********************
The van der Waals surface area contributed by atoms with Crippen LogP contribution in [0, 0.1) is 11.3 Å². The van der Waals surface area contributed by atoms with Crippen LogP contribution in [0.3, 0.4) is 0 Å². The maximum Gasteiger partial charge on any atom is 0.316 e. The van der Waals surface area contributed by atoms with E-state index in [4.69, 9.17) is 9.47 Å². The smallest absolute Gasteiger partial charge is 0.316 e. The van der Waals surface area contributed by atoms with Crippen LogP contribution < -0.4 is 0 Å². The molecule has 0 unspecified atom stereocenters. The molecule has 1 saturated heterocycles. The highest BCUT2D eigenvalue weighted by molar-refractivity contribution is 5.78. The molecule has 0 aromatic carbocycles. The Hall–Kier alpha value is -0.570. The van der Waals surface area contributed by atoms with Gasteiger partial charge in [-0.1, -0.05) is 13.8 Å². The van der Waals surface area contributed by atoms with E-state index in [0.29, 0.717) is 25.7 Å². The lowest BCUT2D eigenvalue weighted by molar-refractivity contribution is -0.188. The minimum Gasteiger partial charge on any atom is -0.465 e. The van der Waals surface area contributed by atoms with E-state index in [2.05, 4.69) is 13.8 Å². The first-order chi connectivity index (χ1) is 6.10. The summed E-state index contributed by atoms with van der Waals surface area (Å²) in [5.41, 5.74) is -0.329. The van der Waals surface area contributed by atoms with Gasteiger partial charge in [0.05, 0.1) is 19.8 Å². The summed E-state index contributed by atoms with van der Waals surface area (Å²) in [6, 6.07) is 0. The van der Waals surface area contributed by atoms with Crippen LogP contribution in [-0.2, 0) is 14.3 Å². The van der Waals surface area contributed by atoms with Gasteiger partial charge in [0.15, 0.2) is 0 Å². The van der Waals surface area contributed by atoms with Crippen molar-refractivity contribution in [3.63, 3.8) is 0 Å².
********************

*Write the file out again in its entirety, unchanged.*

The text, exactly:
The van der Waals surface area contributed by atoms with Crippen LogP contribution in [0, 0.1) is 11.3 Å². The van der Waals surface area contributed by atoms with Crippen LogP contribution in [0.3, 0.4) is 0 Å². The maximum Gasteiger partial charge on any atom is 0.316 e. The van der Waals surface area contributed by atoms with E-state index in [4.69, 9.17) is 9.47 Å². The smallest absolute Gasteiger partial charge is 0.316 e. The van der Waals surface area contributed by atoms with Crippen LogP contribution < -0.4 is 0 Å². The molecule has 0 unspecified atom stereocenters. The molecule has 1 saturated heterocycles. The highest BCUT2D eigenvalue weighted by molar-refractivity contribution is 5.78. The molecule has 0 aromatic carbocycles. The Hall–Kier alpha value is -0.570. The van der Waals surface area contributed by atoms with Gasteiger partial charge in [-0.1, -0.05) is 13.8 Å². The van der Waals surface area contributed by atoms with E-state index in [0.29, 0.717) is 25.7 Å². The lowest BCUT2D eigenvalue weighted by molar-refractivity contribution is -0.188. The minimum Gasteiger partial charge on any atom is -0.465 e. The van der Waals surface area contributed by atoms with E-state index in [2.05, 4.69) is 13.8 Å². The first-order chi connectivity index (χ1) is 6.10. The summed E-state index contributed by atoms with van der Waals surface area (Å²) in [5.41, 5.74) is -0.329. The van der Waals surface area contributed by atoms with Gasteiger partial charge in [0.05, 0.1) is 19.8 Å². The summed E-state index contributed by atoms with van der Waals surface area (Å²) in [6, 6.07) is 0. The van der Waals surface area contributed by atoms with Crippen LogP contribution in [-0.2, 0) is 14.3 Å². The van der Waals surface area contributed by atoms with Gasteiger partial charge in [0.15, 0.2) is 0 Å². The van der Waals surface area contributed by atoms with Crippen molar-refractivity contribution in [3.63, 3.8) is 0 Å².